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23Jun/140

EP1293: Pursuit: Pursuit and the Man Who Confessed

Ted De Corsia
Inspector Black tries to check the validity of a man who confessed to murdering a woman whose body can't be found.

Original Air Date: April 11, 1950

 

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22Jun/140

Video Theater 053: Decoy: To Trap A Thief

A businessman alleges that $10,000 was missing from money recovered from robbers. Suspicion falls on a patrolmen near retirement. Casey (Beverly Garland) goes undercover to find the truth.

Season 1, Episode 4 (1957)

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21Jun/140

Big Finish Celebrates Fifteen Years of Doctor Who Audio Dramas

In July, Big Finish Productions celebrates  fifteen years producing licensed Doctor Who audio dramas.  In celebration of this milestone, we'll take a look at the history of Big Finish's work this week and next week we'll review one of their latest releases as we take a look at some of the most successful contemporary audio drama being produced.

From 1963-1989, BBC aired Doctor Who which chronicled the adventures of the Doctor, a time travelling alien known as a Time Lord. Every few years, the Doctor would "regenerate" and take on a different face and a somewhat different personality than he had previously. This element introduced when the first actor to play the doctor, William Hartnell was ailing. This served to allow the recasting of the role and since then had served to allow both the lead and the direction of the series to change while still remaining Doctor Who.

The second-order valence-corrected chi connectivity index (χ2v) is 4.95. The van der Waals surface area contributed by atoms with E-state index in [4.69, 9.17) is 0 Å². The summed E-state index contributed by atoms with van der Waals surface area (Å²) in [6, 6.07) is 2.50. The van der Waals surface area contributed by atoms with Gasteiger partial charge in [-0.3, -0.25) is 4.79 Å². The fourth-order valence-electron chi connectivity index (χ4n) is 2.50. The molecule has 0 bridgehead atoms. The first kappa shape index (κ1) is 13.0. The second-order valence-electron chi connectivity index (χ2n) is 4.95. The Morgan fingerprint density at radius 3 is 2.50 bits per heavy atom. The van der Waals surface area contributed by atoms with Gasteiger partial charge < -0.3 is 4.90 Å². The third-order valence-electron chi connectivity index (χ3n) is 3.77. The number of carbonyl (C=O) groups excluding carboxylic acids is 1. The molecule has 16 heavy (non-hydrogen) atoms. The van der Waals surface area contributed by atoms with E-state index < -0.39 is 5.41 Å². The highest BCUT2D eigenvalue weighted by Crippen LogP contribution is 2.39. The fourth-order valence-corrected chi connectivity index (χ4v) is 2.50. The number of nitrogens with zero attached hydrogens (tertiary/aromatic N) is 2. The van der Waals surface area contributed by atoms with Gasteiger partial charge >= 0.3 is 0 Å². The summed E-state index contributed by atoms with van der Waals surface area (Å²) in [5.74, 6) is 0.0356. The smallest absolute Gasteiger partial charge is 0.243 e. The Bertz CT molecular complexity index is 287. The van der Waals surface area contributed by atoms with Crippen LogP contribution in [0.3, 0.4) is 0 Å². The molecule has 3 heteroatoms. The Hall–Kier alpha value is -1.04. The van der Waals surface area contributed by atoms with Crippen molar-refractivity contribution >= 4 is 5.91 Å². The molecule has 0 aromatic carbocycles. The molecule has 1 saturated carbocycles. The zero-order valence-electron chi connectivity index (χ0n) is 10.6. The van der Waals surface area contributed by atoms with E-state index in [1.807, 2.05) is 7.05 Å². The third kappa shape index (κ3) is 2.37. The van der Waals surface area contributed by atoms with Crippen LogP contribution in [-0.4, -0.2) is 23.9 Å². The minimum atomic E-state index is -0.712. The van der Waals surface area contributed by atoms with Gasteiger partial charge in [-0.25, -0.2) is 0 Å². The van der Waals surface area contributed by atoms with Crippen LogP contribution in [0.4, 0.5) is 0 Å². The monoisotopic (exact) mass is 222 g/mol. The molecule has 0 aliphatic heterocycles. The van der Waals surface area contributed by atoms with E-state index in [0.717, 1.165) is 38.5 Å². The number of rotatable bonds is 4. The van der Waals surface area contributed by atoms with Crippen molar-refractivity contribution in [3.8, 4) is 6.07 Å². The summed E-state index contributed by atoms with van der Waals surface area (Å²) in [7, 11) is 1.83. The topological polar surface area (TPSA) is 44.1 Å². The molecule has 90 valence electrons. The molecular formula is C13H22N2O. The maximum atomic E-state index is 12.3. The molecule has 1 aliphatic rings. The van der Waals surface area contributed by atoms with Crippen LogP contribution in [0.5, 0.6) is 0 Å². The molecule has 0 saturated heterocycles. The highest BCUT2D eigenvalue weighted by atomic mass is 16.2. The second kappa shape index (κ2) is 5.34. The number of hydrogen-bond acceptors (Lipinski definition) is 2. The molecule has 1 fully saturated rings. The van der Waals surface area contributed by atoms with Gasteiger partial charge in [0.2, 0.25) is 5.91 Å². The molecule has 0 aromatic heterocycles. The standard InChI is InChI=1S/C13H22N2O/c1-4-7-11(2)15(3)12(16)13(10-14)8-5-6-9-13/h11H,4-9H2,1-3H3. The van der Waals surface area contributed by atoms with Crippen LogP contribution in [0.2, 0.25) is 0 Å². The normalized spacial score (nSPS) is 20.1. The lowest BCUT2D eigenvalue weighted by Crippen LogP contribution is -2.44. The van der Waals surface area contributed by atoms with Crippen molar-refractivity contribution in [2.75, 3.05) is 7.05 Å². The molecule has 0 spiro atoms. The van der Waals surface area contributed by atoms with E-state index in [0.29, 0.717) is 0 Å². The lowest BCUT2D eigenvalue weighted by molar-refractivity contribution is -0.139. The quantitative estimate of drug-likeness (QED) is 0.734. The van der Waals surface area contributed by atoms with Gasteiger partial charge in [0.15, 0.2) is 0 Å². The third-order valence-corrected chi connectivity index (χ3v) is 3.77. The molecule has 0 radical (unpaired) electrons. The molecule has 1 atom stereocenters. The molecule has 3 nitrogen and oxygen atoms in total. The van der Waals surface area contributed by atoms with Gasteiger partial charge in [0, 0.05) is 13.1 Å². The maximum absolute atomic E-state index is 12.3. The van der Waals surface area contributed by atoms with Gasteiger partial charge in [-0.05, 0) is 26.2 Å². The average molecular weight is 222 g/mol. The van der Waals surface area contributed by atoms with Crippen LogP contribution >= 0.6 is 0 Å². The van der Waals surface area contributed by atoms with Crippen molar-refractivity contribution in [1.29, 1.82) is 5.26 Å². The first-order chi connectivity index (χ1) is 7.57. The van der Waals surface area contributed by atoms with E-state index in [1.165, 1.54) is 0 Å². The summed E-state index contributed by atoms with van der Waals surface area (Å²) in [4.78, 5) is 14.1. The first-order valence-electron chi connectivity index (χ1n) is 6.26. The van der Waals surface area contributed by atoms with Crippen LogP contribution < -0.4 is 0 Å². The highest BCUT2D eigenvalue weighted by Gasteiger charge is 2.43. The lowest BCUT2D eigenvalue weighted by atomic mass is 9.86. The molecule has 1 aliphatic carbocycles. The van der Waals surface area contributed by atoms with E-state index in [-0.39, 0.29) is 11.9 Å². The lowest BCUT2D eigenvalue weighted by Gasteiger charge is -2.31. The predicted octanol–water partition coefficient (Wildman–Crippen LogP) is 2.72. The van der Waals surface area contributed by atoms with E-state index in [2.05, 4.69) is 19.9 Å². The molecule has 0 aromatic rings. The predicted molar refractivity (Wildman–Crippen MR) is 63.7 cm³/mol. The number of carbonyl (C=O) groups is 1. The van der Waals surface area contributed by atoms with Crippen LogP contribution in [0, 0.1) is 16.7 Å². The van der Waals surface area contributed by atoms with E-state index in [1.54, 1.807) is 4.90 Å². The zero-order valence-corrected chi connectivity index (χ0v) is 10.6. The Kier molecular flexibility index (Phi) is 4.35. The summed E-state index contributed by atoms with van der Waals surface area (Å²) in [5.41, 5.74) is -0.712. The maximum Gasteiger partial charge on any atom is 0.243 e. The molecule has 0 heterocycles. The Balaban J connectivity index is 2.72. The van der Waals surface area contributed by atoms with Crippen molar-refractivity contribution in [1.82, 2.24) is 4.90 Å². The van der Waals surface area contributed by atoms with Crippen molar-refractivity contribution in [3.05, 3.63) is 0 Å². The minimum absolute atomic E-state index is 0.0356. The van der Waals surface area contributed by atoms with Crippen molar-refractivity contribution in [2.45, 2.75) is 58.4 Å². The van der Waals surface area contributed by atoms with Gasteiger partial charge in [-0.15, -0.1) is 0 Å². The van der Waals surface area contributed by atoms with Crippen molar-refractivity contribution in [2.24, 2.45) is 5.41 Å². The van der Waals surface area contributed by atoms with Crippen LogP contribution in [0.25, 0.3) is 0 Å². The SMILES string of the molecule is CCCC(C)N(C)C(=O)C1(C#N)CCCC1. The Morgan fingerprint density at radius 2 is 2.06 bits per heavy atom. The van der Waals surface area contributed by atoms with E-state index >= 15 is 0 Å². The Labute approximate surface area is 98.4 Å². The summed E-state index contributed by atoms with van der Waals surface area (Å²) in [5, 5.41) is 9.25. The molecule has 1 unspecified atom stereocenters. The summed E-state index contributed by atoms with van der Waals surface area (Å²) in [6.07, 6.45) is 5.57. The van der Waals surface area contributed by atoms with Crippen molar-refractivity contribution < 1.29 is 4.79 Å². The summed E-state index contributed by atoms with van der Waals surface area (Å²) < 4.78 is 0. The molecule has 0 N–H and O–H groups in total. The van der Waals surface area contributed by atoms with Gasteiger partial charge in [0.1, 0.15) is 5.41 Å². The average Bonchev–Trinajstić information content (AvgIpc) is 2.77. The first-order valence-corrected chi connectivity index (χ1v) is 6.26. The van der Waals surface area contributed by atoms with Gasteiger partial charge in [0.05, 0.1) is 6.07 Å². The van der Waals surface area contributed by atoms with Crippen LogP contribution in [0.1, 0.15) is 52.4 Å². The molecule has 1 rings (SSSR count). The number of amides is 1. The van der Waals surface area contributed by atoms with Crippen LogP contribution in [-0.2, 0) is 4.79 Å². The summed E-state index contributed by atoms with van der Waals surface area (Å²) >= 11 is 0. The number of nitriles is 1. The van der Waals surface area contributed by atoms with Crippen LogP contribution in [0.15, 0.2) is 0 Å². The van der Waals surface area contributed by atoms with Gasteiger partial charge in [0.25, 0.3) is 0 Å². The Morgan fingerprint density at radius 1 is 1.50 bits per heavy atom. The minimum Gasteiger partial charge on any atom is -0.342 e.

There were seven doctors in those twenty-six years, the most popular of which was Tom Baker's Fourth Doctor which ran for seven years. Baker's multi-colored scarf became iconically associated with the show. Still eight seasons, after he'd left the show left the air with a whimper in the final Seventh Doctor story, "Survivor."

After that, Doctor Who went off the air for most of the next sixteen years. 1996 saw a joint U.S./British effort to revive Doctor Who with a made for TV movie that aired over Fox and starred Paul McGann as the Eighth Doctor. When the TV was made,  McGann hoped to star in a brand new Doctor Who Television series, but that failed to materialize.

The series would finally return to television in 2005 and become an international sensation.

However, during the intervening years, that didn't meant Doctor Who wasn't being made...it just wasn't being made on Television.

Doctor Who and Radio

Doctor Who and the Pescatons
During Doctor Who's television run, audio dramas didn't play a huge part in the series. The fourth Doctor recorded two audio dramas in 1970s, one of which was a 20 minute educational piece on geography, as well as a 45 minute commercial release Doctor Who and the Pescatons which was kind of a hybrid of audiobook and radio drama.  In 1985, during an eighteen month hiatus for the TV show, the Sixth Doctor played by Colin Baker starred in a radio serial Slipback.